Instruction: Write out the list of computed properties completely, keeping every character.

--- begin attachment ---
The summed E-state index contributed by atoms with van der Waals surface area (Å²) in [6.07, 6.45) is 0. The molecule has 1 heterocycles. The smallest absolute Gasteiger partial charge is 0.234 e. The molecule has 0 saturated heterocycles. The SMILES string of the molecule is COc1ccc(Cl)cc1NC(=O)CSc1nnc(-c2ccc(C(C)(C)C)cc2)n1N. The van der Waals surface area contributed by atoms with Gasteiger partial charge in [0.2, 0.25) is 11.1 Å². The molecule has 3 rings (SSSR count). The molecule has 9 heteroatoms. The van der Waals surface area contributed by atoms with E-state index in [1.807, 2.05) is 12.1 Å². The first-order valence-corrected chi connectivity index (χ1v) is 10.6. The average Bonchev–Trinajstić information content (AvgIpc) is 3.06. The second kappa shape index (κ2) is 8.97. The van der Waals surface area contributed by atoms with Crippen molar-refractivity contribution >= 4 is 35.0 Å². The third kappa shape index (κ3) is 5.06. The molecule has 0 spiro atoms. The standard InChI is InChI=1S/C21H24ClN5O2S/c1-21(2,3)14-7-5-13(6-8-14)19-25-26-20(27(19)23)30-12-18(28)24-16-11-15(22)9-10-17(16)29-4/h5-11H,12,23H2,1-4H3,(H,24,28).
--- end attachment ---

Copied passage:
The summed E-state index contributed by atoms with van der Waals surface area (Å²) in [6.07, 6.45) is 0. The molecule has 1 heterocycles. The smallest absolute Gasteiger partial charge is 0.234 e. The molecule has 0 saturated heterocycles. The SMILES string of the molecule is COc1ccc(Cl)cc1NC(=O)CSc1nnc(-c2ccc(C(C)(C)C)cc2)n1N. The van der Waals surface area contributed by atoms with Gasteiger partial charge in [0.2, 0.25) is 11.1 Å². The molecule has 3 rings (SSSR count). The molecule has 9 heteroatoms. The van der Waals surface area contributed by atoms with E-state index in [1.807, 2.05) is 12.1 Å². The first-order valence-corrected chi connectivity index (χ1v) is 10.6. The average Bonchev–Trinajstić information content (AvgIpc) is 3.06. The second kappa shape index (κ2) is 8.97. The van der Waals surface area contributed by atoms with Crippen molar-refractivity contribution >= 4 is 35.0 Å². The third kappa shape index (κ3) is 5.06. The molecule has 0 spiro atoms. The standard InChI is InChI=1S/C21H24ClN5O2S/c1-21(2,3)14-7-5-13(6-8-14)19-25-26-20(27(19)23)30-12-18(28)24-16-11-15(22)9-10-17(16)29-4/h5-11H,12,23H2,1-4H3,(H,24,28).